5th January 1800. At the beginning of a new century, Alma Whittaker is born into a perfect Philadelphia winter. Her father, Henry Whittaker, is a bold and charismatic botanical explorer whose vast fortune belies his lowly beginnings as a vagrant in Kew Gardens. Alma’s mother, a strict woman from an esteemed Dutch family, is conversant in five living languages (and two dead ones) and her knowledge of botany is equal to any man’s.
An independent girl with a thirst for knowledge, it is not long before Alma comes into her own within the world of plants and science. As Alma’s careful studies of moss take her deeper into the mysteries of evolution, the man she comes to love draws her in the opposite direction – into the realm of the spiritual, the divine, and the magical.
Alma is a clear-minded scientist; Ambrose is a Utopian artist. But what unites this couple is a shared passion for knowing – a desperate need to understand the workings of this world and the mechanisms behind all of life.
It would be a safe bet to say that most of our group were surprised by Elizabeth Gilbert’s latest novel. With her Eat Pray Love reputation preceding her, Gilbert’s Signature explores a completely different take on writing style. Most found the botanical history very interesting and loved the inclusion of Banks and Darwin within the pages. There was plenty to learn here, both historically and for the naturalist. To learn from a novel is something our group always happy to do.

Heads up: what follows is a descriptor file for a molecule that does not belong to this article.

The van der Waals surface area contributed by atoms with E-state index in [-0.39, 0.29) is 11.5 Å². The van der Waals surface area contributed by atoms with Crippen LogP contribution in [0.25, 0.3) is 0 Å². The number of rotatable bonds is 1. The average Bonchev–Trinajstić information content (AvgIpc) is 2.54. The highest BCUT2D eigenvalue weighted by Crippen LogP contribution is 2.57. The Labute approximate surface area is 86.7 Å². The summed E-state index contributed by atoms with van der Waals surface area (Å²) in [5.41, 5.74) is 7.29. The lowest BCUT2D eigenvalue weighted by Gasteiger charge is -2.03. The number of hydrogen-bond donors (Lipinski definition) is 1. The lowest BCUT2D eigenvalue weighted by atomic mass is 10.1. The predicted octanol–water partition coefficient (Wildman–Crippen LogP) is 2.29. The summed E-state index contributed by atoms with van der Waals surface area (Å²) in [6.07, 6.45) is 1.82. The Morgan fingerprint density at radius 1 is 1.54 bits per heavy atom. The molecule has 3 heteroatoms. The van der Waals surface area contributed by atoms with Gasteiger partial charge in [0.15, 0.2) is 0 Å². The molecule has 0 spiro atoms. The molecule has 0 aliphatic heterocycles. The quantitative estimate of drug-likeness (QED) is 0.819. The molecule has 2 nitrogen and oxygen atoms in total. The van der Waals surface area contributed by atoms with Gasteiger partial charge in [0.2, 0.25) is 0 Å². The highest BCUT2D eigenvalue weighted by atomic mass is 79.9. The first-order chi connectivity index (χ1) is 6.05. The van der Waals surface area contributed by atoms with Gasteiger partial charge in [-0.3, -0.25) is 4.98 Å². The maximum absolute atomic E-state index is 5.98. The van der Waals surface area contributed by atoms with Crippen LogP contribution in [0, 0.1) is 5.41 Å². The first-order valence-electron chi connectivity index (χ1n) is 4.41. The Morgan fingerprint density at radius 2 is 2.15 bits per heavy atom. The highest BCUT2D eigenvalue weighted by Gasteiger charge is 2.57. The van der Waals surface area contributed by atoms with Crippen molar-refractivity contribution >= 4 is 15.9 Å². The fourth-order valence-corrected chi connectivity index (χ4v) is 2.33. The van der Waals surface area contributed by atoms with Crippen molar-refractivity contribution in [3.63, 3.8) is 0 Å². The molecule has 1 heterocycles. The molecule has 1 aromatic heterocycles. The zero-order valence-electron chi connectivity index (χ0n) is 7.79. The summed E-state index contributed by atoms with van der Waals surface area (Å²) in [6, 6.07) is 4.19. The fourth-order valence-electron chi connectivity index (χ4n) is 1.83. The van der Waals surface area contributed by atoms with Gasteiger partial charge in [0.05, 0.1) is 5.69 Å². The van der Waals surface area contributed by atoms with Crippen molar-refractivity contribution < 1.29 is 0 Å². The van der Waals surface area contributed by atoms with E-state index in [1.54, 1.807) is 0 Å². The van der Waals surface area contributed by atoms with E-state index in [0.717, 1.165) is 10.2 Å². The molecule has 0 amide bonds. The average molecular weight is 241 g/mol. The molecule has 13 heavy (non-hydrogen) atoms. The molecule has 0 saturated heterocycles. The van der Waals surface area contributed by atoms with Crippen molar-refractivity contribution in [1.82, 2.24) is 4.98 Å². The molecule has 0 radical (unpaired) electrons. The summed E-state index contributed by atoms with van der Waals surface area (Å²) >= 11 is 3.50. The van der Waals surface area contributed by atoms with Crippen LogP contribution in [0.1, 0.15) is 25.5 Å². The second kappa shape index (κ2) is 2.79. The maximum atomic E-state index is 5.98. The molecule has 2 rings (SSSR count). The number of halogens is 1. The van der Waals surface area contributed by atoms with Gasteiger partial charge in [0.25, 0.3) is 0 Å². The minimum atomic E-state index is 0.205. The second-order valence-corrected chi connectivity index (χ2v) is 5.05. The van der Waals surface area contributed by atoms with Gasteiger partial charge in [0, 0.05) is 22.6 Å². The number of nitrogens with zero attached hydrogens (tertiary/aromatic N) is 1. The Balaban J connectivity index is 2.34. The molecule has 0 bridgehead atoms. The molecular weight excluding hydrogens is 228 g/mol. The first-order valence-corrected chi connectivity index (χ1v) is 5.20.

It is also safe to say that the majority of us found the novel itself too long, and that it became quite exhausting in the end. Characters Alma and Henry were strong and clear, but so much energy was given to plants that there was little left for the other characters.
Regardless of these rebuffs, the scores were on the high side, with nothing below a five out of 10. So it cannot be said this book was a failure in the enjoyment stakes. If anything, we believe it worth the read, even if only to confirm that Gilbert is not just about fluffy, self affirmation (my words entirely!).